The whole thing just repeatedly shows the limitations of the creative team behind it. The show’s writers can be lazy, but usually in ways that are over quickly. Here, the laziness gets rubbed in your face. We’re treated to repeated guest spots from familiar faces, which at least sort of makes sense, but then ideas are repeated multiple times without any variance, as though we’re going to forget something just because it happened 20 minutes ago. Worse, while the time travel mechanic itself is deployed in nifty ways, its origins are a explained with a lame causality loop. Also, and this is petty of me I know, but cryogenic tubes do not have enough room for multiple people. Especially multiple people who somehow go undetected when the tube opens.

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As is so often the case, I’ve managed to talk myself into liking this even less than when I started, but it could’ve been good. I sincerely believe this: There’s enough raw material that with some revisions and maybe a few extra writers in the room, this could’ve legitimately worked. Those scammer aliens were delightfully loathsome bastards, and they presented something pretty rare for the series: a legitimate threat. The time travel concept was cool, and the idea of Lars—a Fry who lives and gets older on a separate timeline—raised a lot of fascinating questions. But the execution sinks it. I’ll give it a passing grade because I laughed a few times, and I was nearly moved. I’m dreading the weeks ahead, though.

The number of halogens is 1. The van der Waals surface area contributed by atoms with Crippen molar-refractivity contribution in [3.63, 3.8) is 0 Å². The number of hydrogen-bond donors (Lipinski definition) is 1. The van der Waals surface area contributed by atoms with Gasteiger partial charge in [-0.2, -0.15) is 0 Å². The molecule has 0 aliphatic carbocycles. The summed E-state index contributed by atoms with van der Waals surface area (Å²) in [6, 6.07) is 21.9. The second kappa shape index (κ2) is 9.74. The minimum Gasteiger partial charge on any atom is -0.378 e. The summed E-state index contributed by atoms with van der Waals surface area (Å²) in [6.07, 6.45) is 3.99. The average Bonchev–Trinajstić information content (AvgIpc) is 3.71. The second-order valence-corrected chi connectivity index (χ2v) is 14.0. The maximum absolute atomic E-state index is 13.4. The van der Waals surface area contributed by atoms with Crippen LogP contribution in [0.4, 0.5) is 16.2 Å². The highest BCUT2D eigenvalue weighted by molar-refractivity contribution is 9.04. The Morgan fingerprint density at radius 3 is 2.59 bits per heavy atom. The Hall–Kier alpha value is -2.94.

Stray observations

  • I don’t know why Bender sometimes had normal, black pupiled eyes while he was still under the control of the scammer aliens. I thought it was setting something up, and felt clever for noticing it, but now I just feel lonely and betrayed.
  • Oh hey, Seymour. That’s definitely a character that I need to have brought back and see die.
  • The aliens use they’re “sprunjers” to “sprunje” for information, which they’re obsessed with. As convenient narrative devices to generate plot go, “sprunje” works.
  • Zoidberg has a gland that emits a horrible smell when he’s bored.
  • “I’m science-ing as as fast as I can!”—Farnsworth
  • “I can do more than talk! I can pontificate!”—Nibbler (Man, the Nibblonians are hella useless.)
  • In order for Lars to happen, Fry has to go back in time to the year 2000. They justify this by having Fry shout, “I hate the future,” because aliens are chasing him and Leela is in love with some other guy.
  • Oh, Al Gore makes an appearance. Which is kind of funny, although by this point, the surprise has worn off. (I wouldn’t have minded spending a full half hour watching Bender trek through America in 2000 trying to hunt Fry down, though.)
  • The two musical numbers aren’t really catchy or fun. They seem to exist mostly because, again, there’s 90 minutes to fill, and singing eats up some of those minutes.
  • “Well, we’re boned.”—Bender

Next week: We make “The Beast With A Billion Backs.”